Report shows increase in London's elderly homeless

 Hundreds of older people will end up living on the streets of London, unless specialist services are put in place to care for them. That is the verdict of a new report: Old and Cold: London's older homeless people - from St Mungo's housing association. The study paints a bleak picture of limited services and a growing number of elderly people sleeping out of doors. Since April 2001 the association's street outreach teams contacted 626 people over the age of 50. Nearly 200 of them were over 60. While there are 15 specialist hostels for people under 25 - who only make up 13% of the rough sleeper population, St Mungo's said there is just one for older people, who account for at least 18% of street homeless. St Mungo's runs that specialist hostel. Most residents there say they prefer to live with people their own age. The reasons older people become homeless include death of a partner, or close relative, mental illness and the loss of a job. Disturbingly, St Mungo's has helped older homeless people who have been evicted from their home by councils or housing associations because of rent arrears. One St Mungo's client, was evicted at the age of 70. He had lived with his father for 20 years and when his father died he did not know how to pay the bills. He said the bailiffs gave him 15 minutes to leave. St Mungo's is calling for extra investment in services for older homeless people, including more funding for low-cost housing that offers support, such as a warden and home visitor. Charles Fraser, chief executive of St Mungo's said: "It is a sad indictment on our attitude to older people that they can be regarded as 'beyond their sell-by date' and left to fend for themselves. Robina Rafferty, chair of the Catholic Housing Aid Society, welcomed the report. She said: "We are concerned for all vulnerable people. A major part of our submission to the government recently on homelessness strategy was not just the need for housing but for support of all kinds for people who are homeless. This is particularly important now as the government is shortly introducing the 'extension of priority need' category to homelessness legislation. It is not enough just give someone a roof. We've seen cases where people were given a flat, but no furniture or advice on benefits. A few months later they were evicted and back on the streets. Its harder then to be re-housed if you've had a record of falling behind with rent."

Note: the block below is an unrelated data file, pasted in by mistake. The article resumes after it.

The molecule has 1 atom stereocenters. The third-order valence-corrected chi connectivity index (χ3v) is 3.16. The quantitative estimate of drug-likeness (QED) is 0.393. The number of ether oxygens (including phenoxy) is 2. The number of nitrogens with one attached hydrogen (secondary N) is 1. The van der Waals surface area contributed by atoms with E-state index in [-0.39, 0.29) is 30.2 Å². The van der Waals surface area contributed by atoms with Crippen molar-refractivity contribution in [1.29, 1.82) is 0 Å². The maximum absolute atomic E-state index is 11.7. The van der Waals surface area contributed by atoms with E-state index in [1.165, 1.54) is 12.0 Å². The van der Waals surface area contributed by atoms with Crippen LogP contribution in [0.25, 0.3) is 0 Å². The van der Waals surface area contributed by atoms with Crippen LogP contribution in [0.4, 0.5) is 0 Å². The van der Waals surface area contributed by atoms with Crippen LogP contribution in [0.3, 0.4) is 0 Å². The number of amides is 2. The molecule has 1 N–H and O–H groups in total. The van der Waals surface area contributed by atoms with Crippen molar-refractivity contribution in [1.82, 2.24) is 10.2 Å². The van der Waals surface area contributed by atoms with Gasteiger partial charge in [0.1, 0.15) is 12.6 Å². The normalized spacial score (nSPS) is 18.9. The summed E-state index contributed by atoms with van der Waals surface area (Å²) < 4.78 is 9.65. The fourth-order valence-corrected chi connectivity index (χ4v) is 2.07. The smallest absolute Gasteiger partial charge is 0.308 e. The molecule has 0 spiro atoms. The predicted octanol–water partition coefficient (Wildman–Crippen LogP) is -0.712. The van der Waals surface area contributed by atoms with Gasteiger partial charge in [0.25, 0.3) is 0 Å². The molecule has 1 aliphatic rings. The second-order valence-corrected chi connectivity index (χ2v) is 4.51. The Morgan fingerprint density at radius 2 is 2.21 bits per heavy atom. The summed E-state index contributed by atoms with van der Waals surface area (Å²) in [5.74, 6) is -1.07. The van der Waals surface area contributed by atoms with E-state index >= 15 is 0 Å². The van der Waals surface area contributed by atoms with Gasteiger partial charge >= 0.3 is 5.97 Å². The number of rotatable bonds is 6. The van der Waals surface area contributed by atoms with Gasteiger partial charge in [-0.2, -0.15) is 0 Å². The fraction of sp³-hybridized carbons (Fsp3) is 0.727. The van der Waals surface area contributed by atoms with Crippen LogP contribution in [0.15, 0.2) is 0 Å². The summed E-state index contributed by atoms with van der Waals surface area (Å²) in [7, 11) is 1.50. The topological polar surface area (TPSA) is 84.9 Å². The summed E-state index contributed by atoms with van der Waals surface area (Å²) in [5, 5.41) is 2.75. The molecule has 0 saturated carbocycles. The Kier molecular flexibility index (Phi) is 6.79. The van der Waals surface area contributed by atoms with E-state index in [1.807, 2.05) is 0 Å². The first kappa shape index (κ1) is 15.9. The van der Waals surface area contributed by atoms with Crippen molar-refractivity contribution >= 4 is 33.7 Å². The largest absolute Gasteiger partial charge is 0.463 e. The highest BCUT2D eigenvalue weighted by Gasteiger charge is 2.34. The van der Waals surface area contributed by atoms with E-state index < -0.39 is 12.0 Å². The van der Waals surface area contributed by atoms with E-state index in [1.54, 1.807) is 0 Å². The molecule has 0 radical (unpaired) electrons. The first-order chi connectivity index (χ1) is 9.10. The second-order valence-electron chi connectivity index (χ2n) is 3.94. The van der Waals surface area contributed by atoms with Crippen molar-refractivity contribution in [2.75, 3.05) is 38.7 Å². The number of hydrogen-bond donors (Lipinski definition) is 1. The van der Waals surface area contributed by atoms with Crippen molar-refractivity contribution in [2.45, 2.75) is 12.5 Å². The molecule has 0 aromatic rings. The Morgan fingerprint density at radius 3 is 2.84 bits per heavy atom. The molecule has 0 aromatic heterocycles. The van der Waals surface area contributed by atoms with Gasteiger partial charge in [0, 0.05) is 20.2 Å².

Share this story